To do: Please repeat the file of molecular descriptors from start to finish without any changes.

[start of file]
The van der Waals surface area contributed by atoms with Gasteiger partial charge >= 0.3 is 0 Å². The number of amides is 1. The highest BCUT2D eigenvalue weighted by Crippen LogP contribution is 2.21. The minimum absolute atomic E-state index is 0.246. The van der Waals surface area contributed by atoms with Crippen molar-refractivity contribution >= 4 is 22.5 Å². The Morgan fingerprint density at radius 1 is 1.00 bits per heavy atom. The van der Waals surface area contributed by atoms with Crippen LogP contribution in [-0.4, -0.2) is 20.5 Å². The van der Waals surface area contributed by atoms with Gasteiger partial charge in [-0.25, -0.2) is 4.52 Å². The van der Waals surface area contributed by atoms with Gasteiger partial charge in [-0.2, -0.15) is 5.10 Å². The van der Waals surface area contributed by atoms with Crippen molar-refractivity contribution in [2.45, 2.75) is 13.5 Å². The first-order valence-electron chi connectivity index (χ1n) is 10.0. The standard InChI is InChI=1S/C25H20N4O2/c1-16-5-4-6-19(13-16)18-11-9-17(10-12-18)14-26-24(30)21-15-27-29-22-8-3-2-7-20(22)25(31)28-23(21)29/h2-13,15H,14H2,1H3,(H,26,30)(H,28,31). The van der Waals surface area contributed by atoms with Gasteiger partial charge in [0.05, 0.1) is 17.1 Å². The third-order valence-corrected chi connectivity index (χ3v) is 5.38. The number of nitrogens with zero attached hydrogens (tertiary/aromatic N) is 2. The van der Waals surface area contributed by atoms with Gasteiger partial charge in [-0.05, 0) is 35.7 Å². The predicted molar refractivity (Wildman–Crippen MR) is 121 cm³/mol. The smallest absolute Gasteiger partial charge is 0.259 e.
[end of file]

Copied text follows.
The van der Waals surface area contributed by atoms with Gasteiger partial charge >= 0.3 is 0 Å². The number of amides is 1. The highest BCUT2D eigenvalue weighted by Crippen LogP contribution is 2.21. The minimum absolute atomic E-state index is 0.246. The van der Waals surface area contributed by atoms with Crippen molar-refractivity contribution >= 4 is 22.5 Å². The Morgan fingerprint density at radius 1 is 1.00 bits per heavy atom. The van der Waals surface area contributed by atoms with Crippen LogP contribution in [-0.4, -0.2) is 20.5 Å². The van der Waals surface area contributed by atoms with Gasteiger partial charge in [-0.25, -0.2) is 4.52 Å². The van der Waals surface area contributed by atoms with Gasteiger partial charge in [-0.2, -0.15) is 5.10 Å². The van der Waals surface area contributed by atoms with Crippen molar-refractivity contribution in [2.45, 2.75) is 13.5 Å². The first-order valence-electron chi connectivity index (χ1n) is 10.0. The standard InChI is InChI=1S/C25H20N4O2/c1-16-5-4-6-19(13-16)18-11-9-17(10-12-18)14-26-24(30)21-15-27-29-22-8-3-2-7-20(22)25(31)28-23(21)29/h2-13,15H,14H2,1H3,(H,26,30)(H,28,31). The van der Waals surface area contributed by atoms with Gasteiger partial charge in [0.05, 0.1) is 17.1 Å². The third-order valence-corrected chi connectivity index (χ3v) is 5.38. The number of nitrogens with zero attached hydrogens (tertiary/aromatic N) is 2. The van der Waals surface area contributed by atoms with Gasteiger partial charge in [-0.05, 0) is 35.7 Å². The predicted molar refractivity (Wildman–Crippen MR) is 121 cm³/mol. The smallest absolute Gasteiger partial charge is 0.259 e.